Backstage Pass with Lia Chang

Lia Chang: Portraits of New York Chinatown after 9/11

Selections from the Lia Chang Photography Collection in the AAPI Collection of the Library of Congress include the shell of the World Trade Center and 12 other images that illustrate how New York’s Chinatown, located just ten blocks from Ground Zero, was the largest residential area affected by 9/11. For eight days following the attack on 9/11, Chinatown south of Canal Street was a “frozen zone” in which all vehicular and non-residential pedestrian traffic was prohibited; and, for nearly two months, Chinatown residents and businesses were effectively isolated by the loss of telephone service.

 Flag and the clothesline Photo by Lia Chang

Flag and the clothesline Photo by Lia Chang

The images include walls of the missing at Gouverneur Healthcare Services in Chinatown, memorials in New York Chinatown’s Chatham Square and the FDNY Firehouse in Chinatown, portable phone banks provided by Verizon, and idle workers with no business.

 Shell of the World Trade Center Photo by Lia Chang

Shell of the World Trade Center Photo by Lia Chang

 

Wall of missing at after 9-11 Photo by Lia Chang

Wall of missing Gouverneur Healthcare Services after 9-11. Photo by Lia Chang

 

Wall of the missing after 9-11 Photo by Lia Chang

Wall of the missing Gouverneur Healthcare Services after 9-11. Photo by Lia Chang

 

Phone lines went down in Chinatown after the World Trade Center towers collapsed. Verizon provided portable phone centers for people to stay connected. Photo by Lia Chang

Phone lines went down in Chinatown after the World Trade Center towers collapsed. Verizon provided portable phone centers for people to stay connected. Photo by Lia Chang

 

Memorial at the FDNY Firestation in Chinatown after 9-11 photo by Lia Chang

Memorial at the FDNY Firestation in Chinatown after 9-11 photo by Lia Chang

 

Memorial in Chatham Square after 9-11 Photo by Lia Chang

Memorial in Chatham Square after 9-11 Photo by Lia Chang

 

Memorial in Chatham Square after 9-11photo by Lia Chang

Memorial in Chatham Square after 9-11photo by Lia Chang

 

Memorial in the shadow of Confucius Plaza after 9-11Photo by Lia Chang

Memorial in the shadow of Confucius Plaza after 9-11Photo by Lia Chang

The Library of Congress is a central repository for all types of Asian publications that are not broadly available at other locations in the United States. Initiated in 1869 with a gift of 10 works in 934 volumes offered to the United States by the Emperor of China, the Library’s Asian collection of more than 2 million items is the largest and most comprehensive outside of Asia. For more information about the division and its holdings, go to www.loc.gov/rr/asian/.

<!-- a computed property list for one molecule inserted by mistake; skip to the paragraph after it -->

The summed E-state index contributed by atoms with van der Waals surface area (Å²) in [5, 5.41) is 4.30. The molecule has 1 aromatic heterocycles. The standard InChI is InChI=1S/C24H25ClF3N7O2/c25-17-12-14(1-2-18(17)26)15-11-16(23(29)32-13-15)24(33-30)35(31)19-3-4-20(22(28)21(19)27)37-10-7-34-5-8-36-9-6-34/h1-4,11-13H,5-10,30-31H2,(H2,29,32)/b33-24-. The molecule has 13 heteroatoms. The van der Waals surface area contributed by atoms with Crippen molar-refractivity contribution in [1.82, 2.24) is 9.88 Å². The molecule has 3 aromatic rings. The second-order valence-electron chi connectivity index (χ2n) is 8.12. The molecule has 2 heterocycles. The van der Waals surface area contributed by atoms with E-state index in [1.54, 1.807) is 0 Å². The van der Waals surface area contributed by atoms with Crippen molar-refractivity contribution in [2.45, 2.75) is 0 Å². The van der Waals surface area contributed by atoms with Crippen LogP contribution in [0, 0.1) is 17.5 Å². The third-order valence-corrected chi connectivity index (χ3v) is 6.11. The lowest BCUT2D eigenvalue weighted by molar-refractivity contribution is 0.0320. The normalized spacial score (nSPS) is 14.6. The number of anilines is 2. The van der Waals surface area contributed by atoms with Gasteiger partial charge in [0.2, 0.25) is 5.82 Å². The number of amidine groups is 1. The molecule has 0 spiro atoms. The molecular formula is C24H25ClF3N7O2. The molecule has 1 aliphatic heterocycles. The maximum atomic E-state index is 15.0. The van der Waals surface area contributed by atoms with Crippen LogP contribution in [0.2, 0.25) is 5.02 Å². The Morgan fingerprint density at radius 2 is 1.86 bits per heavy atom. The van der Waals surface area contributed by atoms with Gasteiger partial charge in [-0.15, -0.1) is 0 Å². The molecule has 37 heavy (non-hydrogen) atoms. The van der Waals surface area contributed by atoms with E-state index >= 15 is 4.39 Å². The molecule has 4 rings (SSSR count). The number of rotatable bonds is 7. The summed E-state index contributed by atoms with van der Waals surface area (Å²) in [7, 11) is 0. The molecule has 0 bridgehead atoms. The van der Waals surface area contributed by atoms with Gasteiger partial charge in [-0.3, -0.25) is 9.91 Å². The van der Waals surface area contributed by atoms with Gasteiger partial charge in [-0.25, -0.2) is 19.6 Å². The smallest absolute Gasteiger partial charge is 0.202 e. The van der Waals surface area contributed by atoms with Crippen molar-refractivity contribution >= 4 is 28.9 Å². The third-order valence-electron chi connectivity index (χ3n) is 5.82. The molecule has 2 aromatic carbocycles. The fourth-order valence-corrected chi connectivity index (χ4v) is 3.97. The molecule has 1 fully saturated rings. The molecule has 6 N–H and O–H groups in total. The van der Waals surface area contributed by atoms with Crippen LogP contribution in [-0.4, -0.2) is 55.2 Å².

Business Slows in Chinatown after 9-11. Photo by Lia Chang

Business Slows in Chinatown after 9-11. Photo by Lia Chang

Founded in 1800, the Library of Congress is the nation’s oldest federal cultural institution. The Library seeks to spark imagination and creativity and to further human understanding and wisdom by providing access to knowledge through its magnificent collections, programs and exhibitions. Many of the Library’s rich resources can be accessed through its website at http://www.loc.gov and via interactive exhibitions on a personalized website at myLOC.gov.

 Business Slows in Chinatown After 9-11 Photo by Lia Chang

Business Slows in Chinatown After 9-11 Photo by Lia Chang

 

Business slows in Chinatown after 9-11 Photo by Lia Chang

Business slows in Chinatown after 9-11 Photo by Lia Chang

 

Business Slows in Chinatown After 9-11 Photo by Lia Chang

Business Slows in Chinatown After 9-11 Photo by Lia Chang

Other Articles by Lia Chang:
Celebrating my mom – AN ACTIVE VISION: BEVERLY UMEHARA…LABOR ACTIVIST…1945-1999
Coming to America through The Angel Island Immigration Station
Photos: Edward James Hyland Stars in Lee Blessing’s WORLD PREMIERE A User’s Guide to Hell, Featuring Bernard Madoff At Atlantic Stage II, September 5 – 28, 2013
NYTW Production Photos of Fetch Clay, Make Man: Ray Fisher, Nikki M. James, John Earl Jelks, K. Todd Freeman
John Earl Jelks, Richard Masur, Ray Fisher, Nikki M. James, K. Todd Freeman and More Set for Fetch Clay, Make Man at NYTW, August 23 – October 13, 2013
Photos: Ruben Santiago-Hudson, Phylicia Rashad, John Earl Jelks, Leslie Uggams, Anthony Chisholm, S. Epatha Merkerson, Taraji P. Henson, Jesse L. Martin, Stephen McKinley Henderson, Kenny Leon and More Set for August Wilson American Century Cycle Recording Series at The Greene Space in NY, Aug. 26-Sept. 28, 2013